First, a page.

Considering I had just joined the airline’s frequent flier program “Privilege Club”, I was very impressed that the purser took the time to come my seat and welcome me. It this small human touch, so well perfected by world leader Singapore Airlines, that makes all the difference in the flight experience. The flight was smooth and the breakfast service was quick and efficient. Stomach filled, we drifted off to sleep. We arrived at Doha four hours later in the early morning about 30 minutes late due to the morning rush hour.
The Doha airport surprised me. It is small, old and lacking in most amenities one expects from a modern airport. There are no aero-bridges and all boarding is via bus and stairs. The duty free is extremely small and hence crowded. The airport staff from security to airport are generally not friendly and herd passengers like cattle, the exception being the airline ground staff, but still a far cry from their Bangalore airport counterparts.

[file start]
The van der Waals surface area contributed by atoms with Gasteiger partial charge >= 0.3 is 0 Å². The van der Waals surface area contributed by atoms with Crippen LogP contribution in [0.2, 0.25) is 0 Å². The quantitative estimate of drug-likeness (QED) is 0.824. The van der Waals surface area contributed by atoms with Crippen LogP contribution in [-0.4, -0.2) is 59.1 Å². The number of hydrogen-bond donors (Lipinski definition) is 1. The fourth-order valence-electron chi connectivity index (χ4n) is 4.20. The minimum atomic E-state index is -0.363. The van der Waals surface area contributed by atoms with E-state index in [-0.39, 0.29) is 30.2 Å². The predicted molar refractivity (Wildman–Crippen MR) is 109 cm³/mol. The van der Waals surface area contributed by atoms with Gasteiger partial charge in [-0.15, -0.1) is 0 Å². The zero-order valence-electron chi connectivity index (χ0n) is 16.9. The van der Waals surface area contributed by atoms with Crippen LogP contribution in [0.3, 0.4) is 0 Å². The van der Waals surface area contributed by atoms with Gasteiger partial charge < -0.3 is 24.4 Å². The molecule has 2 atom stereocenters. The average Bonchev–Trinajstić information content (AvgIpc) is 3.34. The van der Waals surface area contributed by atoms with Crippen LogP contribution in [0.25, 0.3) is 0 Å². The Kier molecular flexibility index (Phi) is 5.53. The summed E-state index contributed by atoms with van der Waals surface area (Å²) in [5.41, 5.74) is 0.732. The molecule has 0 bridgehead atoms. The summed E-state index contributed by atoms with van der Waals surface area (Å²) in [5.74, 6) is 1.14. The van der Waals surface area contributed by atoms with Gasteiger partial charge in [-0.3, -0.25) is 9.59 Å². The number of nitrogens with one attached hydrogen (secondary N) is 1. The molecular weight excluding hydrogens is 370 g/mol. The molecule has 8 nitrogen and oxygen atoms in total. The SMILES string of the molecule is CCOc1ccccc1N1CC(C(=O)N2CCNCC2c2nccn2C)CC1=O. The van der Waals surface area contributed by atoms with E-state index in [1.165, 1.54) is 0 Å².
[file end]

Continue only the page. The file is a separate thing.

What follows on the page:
Leg 2 – Doha – New York JFKWe were bussed to the waiting Boeing 777-200LR A7-BBB and there was a relative mad scramble up the stairs to grab our seats. The flight departed on-time. There is good overhead bin space and QR’s Boeing 777’s feature 19 inch wide seats, which is about the widest one can find in economy class anywhere in the world. Great for the well endowed folks, like me. The in-flight entertainment system hardware is good with touch screens, but software content needs beefing up. The moving map is the best I have seen aboard any airline, period.
The menu is reflective of the dominance of Indians in the passenger diaspora of Qatar Airways. Almost 98% of the passengers on the flight were of south Asian origin with at least 85% from India. My section (over the wings) was loaded with Gujaratis who as strict vegetarians were horrified when my son and I, both confirmed carnivores, chose the beef option.